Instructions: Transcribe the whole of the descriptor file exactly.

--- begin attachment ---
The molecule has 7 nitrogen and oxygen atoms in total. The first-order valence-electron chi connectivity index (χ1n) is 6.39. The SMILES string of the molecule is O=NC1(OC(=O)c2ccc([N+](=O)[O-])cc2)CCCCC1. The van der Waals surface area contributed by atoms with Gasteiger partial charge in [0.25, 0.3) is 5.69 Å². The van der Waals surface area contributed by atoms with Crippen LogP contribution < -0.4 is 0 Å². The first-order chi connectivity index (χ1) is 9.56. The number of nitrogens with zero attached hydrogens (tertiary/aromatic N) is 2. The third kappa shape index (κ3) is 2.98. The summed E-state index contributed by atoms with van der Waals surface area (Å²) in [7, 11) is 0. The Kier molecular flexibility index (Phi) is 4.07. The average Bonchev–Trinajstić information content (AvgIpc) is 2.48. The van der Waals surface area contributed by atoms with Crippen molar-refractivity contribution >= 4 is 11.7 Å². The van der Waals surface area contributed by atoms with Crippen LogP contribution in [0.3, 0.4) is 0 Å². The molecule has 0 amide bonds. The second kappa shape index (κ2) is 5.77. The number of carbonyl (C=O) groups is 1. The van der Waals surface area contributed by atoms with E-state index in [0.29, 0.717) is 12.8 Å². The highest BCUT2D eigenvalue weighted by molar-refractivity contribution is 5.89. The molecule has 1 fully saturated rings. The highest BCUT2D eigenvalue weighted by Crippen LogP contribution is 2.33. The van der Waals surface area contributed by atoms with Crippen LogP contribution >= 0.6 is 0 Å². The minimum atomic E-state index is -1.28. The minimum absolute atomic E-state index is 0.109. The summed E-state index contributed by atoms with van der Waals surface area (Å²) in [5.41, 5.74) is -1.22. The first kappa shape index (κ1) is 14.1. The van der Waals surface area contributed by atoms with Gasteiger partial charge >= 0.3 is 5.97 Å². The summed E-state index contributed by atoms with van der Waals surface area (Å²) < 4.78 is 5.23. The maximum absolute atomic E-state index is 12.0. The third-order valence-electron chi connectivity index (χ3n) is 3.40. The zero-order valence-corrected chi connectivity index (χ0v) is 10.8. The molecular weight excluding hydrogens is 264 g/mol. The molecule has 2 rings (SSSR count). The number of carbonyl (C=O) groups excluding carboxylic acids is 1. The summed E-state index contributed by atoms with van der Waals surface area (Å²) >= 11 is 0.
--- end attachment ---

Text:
The molecule has 7 nitrogen and oxygen atoms in total. The first-order valence-electron chi connectivity index (χ1n) is 6.39. The SMILES string of the molecule is O=NC1(OC(=O)c2ccc([N+](=O)[O-])cc2)CCCCC1. The van der Waals surface area contributed by atoms with Gasteiger partial charge in [0.25, 0.3) is 5.69 Å². The van der Waals surface area contributed by atoms with Crippen LogP contribution < -0.4 is 0 Å². The first-order chi connectivity index (χ1) is 9.56. The number of nitrogens with zero attached hydrogens (tertiary/aromatic N) is 2. The third kappa shape index (κ3) is 2.98. The summed E-state index contributed by atoms with van der Waals surface area (Å²) in [7, 11) is 0. The Kier molecular flexibility index (Phi) is 4.07. The average Bonchev–Trinajstić information content (AvgIpc) is 2.48. The van der Waals surface area contributed by atoms with Crippen molar-refractivity contribution >= 4 is 11.7 Å². The van der Waals surface area contributed by atoms with Crippen LogP contribution in [0.3, 0.4) is 0 Å². The molecule has 0 amide bonds. The second kappa shape index (κ2) is 5.77. The number of carbonyl (C=O) groups is 1. The van der Waals surface area contributed by atoms with E-state index in [0.29, 0.717) is 12.8 Å². The highest BCUT2D eigenvalue weighted by molar-refractivity contribution is 5.89. The molecule has 1 fully saturated rings. The highest BCUT2D eigenvalue weighted by Crippen LogP contribution is 2.33. The van der Waals surface area contributed by atoms with Crippen LogP contribution >= 0.6 is 0 Å². The minimum atomic E-state index is -1.28. The minimum absolute atomic E-state index is 0.109. The summed E-state index contributed by atoms with van der Waals surface area (Å²) in [5.41, 5.74) is -1.22. The first kappa shape index (κ1) is 14.1. The van der Waals surface area contributed by atoms with Gasteiger partial charge >= 0.3 is 5.97 Å². The summed E-state index contributed by atoms with van der Waals surface area (Å²) < 4.78 is 5.23. The maximum absolute atomic E-state index is 12.0. The third-order valence-electron chi connectivity index (χ3n) is 3.40. The zero-order valence-corrected chi connectivity index (χ0v) is 10.8. The molecular weight excluding hydrogens is 264 g/mol. The molecule has 2 rings (SSSR count). The number of carbonyl (C=O) groups excluding carboxylic acids is 1. The summed E-state index contributed by atoms with van der Waals surface area (Å²) >= 11 is 0.